Baptism stems from the practice of immersing oneself (an act called tevilah) in a ritual bath called a mikveh in Hebrew. Because a person bathes and removes all physical impurities before entering the mikveh, the purpose of the mikveh is spiritual cleansing. The water symbolizes life and is seen to cleanse a person of sin, purify the ritually impure, and express rebirth to new life. This practice of mikveh comes from commands in the Old Testament to cleanse oneself at appointed times or for certain reasons.
In Exodus 19:10–11, God commanded Moses, "Go to the people and consecrate them today and tomorrow, and let them wash their garments and be ready for the third day. For on the third day the LORD will come down on Mount Sinai in the sight of all the people." This is the first time God commanded the people to wash themselves and it was in preparation for entering His presence. Similarly, in Exodus 29:4 God commanded that Aaron and his sons be washed with water in preparation for their service as priests. These men would be mediating in the LORD's presence on behalf of the people and this symbolic washing was necessary for them to be ritually clean.
God's presence was not the only reason He commanded people to become ritually pure by bathing. Immersion was also commanded after women finished their monthly cycle (Leviticus 15:21–22), after recovering from a skin disease (Leviticus 14:7–9), and after coming in contact with a corpse (Numbers 19:11–13), among other reasons. So immersing in a mikveh was a ritual that was practiced regularly throughout the lives of ancient Israelites.
Throughout the Old Testament, washing and cleansing were used as a metaphor for rescue from sin. Zechariah 13:1 says, "On that day there shall be a fountain opened for the house of David and the inhabitants of Jerusalem, to cleanse them from sin and uncleanness." David prayed in his well-known prayer of repentance, "Wash me thoroughly from my iniquity, and cleanse me from my sin!… Purge me with hyssop, and I shall be clean; wash me, and I shall be whiter than snow" (Psalm 51:2, 7). Washing, cleansing, and immersion were related to repentance and forgiveness, which is why John the Baptist "appeared, baptizing in the wilderness and proclaiming a baptism of repentance for the forgiveness of sins" (Mark 1:4).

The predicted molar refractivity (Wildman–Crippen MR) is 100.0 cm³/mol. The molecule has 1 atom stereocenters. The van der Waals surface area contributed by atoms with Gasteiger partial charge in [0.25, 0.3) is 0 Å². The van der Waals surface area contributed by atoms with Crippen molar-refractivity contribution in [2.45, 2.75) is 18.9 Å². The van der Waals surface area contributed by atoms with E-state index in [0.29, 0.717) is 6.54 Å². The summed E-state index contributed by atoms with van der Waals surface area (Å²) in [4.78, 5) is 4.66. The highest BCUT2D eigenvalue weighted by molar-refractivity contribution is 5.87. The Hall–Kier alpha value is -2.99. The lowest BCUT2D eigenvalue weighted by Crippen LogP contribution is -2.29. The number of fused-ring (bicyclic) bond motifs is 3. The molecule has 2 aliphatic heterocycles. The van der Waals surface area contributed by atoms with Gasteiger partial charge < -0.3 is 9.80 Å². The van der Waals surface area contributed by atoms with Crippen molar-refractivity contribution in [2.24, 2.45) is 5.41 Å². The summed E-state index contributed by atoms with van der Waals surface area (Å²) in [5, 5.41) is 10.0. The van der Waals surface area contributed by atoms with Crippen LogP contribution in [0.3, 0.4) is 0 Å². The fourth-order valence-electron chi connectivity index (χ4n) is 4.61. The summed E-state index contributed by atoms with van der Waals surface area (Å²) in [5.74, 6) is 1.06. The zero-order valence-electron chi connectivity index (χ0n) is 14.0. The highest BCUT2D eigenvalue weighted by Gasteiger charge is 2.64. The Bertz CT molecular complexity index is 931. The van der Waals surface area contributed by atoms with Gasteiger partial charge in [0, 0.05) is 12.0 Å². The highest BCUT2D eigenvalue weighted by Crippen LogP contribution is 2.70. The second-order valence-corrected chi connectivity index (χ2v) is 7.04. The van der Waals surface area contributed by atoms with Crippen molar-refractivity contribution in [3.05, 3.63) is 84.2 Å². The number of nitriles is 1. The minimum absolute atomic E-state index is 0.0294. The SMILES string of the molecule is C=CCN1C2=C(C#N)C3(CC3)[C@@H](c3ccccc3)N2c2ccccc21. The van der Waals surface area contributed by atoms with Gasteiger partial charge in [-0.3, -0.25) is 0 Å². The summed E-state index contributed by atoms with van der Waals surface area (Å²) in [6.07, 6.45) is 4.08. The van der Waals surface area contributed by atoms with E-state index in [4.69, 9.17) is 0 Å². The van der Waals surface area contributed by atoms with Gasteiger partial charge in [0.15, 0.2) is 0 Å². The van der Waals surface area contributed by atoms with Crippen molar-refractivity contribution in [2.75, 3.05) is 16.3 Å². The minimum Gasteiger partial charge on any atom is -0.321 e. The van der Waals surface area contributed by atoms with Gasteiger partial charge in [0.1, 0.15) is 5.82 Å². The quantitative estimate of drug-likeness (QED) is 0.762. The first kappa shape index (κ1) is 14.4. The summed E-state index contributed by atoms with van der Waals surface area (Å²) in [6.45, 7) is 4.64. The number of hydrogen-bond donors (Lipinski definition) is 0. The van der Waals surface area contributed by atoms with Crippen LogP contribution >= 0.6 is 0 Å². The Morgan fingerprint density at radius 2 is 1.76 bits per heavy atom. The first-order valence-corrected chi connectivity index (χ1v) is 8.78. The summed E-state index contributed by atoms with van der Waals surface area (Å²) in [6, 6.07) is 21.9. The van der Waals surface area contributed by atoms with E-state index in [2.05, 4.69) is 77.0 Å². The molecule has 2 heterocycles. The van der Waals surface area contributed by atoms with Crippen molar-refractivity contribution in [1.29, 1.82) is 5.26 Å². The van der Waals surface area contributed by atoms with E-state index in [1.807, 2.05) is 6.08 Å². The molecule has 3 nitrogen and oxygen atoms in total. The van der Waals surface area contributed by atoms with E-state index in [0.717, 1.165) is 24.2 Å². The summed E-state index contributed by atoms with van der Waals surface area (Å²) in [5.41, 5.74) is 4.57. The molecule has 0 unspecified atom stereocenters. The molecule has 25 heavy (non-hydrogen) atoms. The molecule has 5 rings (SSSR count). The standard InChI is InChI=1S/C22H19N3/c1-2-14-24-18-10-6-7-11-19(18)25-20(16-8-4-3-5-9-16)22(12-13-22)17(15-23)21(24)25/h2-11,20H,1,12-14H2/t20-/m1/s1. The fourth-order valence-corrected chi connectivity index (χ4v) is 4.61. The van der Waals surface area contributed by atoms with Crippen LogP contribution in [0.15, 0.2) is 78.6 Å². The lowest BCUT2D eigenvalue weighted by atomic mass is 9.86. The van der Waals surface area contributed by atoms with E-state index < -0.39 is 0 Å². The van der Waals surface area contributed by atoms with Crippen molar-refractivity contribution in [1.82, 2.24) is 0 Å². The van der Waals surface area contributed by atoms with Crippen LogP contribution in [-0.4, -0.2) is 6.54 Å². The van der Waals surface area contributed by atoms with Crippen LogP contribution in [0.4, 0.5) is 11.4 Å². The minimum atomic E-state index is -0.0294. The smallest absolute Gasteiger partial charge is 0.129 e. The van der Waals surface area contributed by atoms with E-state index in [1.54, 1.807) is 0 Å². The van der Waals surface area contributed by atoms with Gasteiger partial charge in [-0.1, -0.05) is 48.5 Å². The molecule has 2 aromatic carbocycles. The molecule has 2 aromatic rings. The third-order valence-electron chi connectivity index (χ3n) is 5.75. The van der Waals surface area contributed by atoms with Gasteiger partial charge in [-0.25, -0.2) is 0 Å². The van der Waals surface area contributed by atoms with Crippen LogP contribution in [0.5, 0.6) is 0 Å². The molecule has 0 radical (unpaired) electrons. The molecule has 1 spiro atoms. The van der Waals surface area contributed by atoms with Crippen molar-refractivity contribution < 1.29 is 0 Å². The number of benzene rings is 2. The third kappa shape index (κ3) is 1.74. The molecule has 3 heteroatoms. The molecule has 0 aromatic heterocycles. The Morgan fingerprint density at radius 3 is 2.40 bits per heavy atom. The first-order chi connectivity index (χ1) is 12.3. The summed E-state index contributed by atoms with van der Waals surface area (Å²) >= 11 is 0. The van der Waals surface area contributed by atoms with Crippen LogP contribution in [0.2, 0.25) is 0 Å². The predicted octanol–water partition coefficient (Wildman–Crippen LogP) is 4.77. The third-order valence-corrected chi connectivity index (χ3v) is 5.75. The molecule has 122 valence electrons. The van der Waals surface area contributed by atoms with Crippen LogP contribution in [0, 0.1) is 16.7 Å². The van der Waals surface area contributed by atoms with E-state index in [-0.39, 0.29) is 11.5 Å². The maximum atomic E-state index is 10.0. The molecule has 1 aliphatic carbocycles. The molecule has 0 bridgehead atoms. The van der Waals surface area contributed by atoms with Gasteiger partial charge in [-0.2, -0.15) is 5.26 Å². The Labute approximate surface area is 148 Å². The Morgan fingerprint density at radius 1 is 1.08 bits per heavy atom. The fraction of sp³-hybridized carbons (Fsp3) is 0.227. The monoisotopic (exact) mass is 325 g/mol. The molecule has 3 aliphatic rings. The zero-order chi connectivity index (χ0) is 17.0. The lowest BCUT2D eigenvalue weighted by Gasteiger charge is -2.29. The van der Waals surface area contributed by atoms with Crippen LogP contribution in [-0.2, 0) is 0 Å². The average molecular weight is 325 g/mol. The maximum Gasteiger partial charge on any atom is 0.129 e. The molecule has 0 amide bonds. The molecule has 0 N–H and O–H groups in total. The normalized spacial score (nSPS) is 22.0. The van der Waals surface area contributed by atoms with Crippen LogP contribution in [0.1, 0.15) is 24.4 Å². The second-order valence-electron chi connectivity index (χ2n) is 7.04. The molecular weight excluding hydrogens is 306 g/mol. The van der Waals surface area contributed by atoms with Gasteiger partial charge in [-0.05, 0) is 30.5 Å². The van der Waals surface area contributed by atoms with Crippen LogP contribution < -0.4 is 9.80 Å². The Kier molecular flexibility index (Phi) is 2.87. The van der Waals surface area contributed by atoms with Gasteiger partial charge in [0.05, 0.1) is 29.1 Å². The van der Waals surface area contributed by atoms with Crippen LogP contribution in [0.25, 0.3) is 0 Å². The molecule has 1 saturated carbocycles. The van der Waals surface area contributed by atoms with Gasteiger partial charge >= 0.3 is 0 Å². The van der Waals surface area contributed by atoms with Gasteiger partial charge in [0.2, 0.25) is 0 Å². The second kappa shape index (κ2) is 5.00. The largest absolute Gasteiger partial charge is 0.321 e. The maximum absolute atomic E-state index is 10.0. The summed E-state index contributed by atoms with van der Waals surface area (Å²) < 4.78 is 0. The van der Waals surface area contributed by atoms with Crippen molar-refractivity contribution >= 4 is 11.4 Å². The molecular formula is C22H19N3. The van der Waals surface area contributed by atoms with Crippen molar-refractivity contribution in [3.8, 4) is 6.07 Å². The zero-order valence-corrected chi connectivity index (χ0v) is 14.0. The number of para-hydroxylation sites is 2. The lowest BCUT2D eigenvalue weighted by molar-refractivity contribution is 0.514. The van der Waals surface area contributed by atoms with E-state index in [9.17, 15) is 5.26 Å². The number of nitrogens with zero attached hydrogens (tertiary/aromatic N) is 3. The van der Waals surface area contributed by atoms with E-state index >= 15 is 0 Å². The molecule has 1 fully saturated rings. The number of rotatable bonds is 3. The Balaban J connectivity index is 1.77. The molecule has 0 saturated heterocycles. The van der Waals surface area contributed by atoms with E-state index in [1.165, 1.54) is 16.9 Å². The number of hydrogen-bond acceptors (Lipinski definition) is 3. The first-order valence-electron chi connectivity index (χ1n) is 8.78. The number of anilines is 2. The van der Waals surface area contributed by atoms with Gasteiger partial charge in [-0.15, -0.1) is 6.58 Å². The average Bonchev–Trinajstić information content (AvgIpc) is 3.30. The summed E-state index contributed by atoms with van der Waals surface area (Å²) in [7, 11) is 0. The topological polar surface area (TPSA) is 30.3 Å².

Interestingly, the Hebrew word mikveh is translated as "hope" in Jeremiah 17:13 showing that our only hope for ultimate purity is God Himself. It says, "O LORD, the hope (mikveh) of Israel, all who forsake you shall be put to shame; those who turn away from you shall be written in the earth, for they have forsaken the LORD, the fountain of living water." Of course, Jesus is the fulfillment of this promise for ultimate cleansing. He revealed Himself as the source of living water to the Samaritan woman at the well in John 4:10 and reiterated that truth to His followers in John 7:37–39.
Jesus commanded His followers to "Go therefore and make disciples of all nations, baptizing them in the name of the Father and of the Son and of the Holy Spirit" (Matthew 28:19). Paul explained to the Roman church, "Do you not know that all of us who have been baptized into Christ Jesus were baptized into his death? We were buried therefore with him by baptism into death, in order that, just as Christ was raised from the dead by the glory of the Father, we too might walk in newness of life. For if we have been united with him in a death like his, we shall certainly be united with him in a resurrection like his. We know that our old self was crucified with him in order that the body of sin might be brought to nothing, so that we would no longer be enslaved to sin. For one who has died has been set free from sin" (Romans 6:3–7).
Just like the Old Testament immersion that symbolized cleansing of sin, purity of the ritually impure, and a rebirth to new life, so too the baptism of the New Testament symbolizes freedom from sin and the new life in the Spirit that are only available through faith in Jesus Christ and His saving work on the cross and in His resurrection.
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